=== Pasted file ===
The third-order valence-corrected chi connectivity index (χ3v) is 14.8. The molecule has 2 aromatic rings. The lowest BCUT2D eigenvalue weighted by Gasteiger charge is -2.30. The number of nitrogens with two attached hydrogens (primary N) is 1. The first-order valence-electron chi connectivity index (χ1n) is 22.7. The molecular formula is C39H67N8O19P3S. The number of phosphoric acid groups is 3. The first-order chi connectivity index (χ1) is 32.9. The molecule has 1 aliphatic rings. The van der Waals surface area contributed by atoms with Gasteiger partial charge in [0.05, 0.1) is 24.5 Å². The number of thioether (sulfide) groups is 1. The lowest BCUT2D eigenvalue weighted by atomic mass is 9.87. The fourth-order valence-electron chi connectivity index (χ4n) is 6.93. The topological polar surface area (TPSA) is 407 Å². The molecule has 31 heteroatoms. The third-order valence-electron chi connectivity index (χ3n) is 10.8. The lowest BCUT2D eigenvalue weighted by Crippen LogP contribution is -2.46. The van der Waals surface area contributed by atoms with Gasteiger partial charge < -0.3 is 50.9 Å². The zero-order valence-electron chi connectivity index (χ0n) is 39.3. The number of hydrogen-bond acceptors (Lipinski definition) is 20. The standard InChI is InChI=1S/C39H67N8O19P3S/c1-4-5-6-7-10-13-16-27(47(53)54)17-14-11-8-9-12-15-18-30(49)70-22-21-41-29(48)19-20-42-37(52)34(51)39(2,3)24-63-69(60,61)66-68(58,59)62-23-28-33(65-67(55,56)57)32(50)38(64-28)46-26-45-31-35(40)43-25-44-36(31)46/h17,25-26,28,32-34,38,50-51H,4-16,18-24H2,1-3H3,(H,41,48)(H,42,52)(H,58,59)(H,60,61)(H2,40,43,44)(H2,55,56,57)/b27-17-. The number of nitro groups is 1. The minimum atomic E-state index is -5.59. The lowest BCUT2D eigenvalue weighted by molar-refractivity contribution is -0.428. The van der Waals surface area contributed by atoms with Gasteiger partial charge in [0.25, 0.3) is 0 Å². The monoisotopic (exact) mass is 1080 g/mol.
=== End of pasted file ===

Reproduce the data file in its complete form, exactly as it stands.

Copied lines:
The third-order valence-corrected chi connectivity index (χ3v) is 14.8. The molecule has 2 aromatic rings. The lowest BCUT2D eigenvalue weighted by Gasteiger charge is -2.30. The number of nitrogens with two attached hydrogens (primary N) is 1. The first-order valence-electron chi connectivity index (χ1n) is 22.7. The molecular formula is C39H67N8O19P3S. The number of phosphoric acid groups is 3. The first-order chi connectivity index (χ1) is 32.9. The molecule has 1 aliphatic rings. The van der Waals surface area contributed by atoms with Gasteiger partial charge in [0.05, 0.1) is 24.5 Å². The number of thioether (sulfide) groups is 1. The lowest BCUT2D eigenvalue weighted by atomic mass is 9.87. The fourth-order valence-electron chi connectivity index (χ4n) is 6.93. The topological polar surface area (TPSA) is 407 Å². The molecule has 31 heteroatoms. The third-order valence-electron chi connectivity index (χ3n) is 10.8. The lowest BCUT2D eigenvalue weighted by Crippen LogP contribution is -2.46. The van der Waals surface area contributed by atoms with Gasteiger partial charge < -0.3 is 50.9 Å². The zero-order valence-electron chi connectivity index (χ0n) is 39.3. The number of hydrogen-bond acceptors (Lipinski definition) is 20. The standard InChI is InChI=1S/C39H67N8O19P3S/c1-4-5-6-7-10-13-16-27(47(53)54)17-14-11-8-9-12-15-18-30(49)70-22-21-41-29(48)19-20-42-37(52)34(51)39(2,3)24-63-69(60,61)66-68(58,59)62-23-28-33(65-67(55,56)57)32(50)38(64-28)46-26-45-31-35(40)43-25-44-36(31)46/h17,25-26,28,32-34,38,50-51H,4-16,18-24H2,1-3H3,(H,41,48)(H,42,52)(H,58,59)(H,60,61)(H2,40,43,44)(H2,55,56,57)/b27-17-. The number of nitro groups is 1. The minimum atomic E-state index is -5.59. The lowest BCUT2D eigenvalue weighted by molar-refractivity contribution is -0.428. The van der Waals surface area contributed by atoms with Gasteiger partial charge in [0.25, 0.3) is 0 Å². The monoisotopic (exact) mass is 1080 g/mol.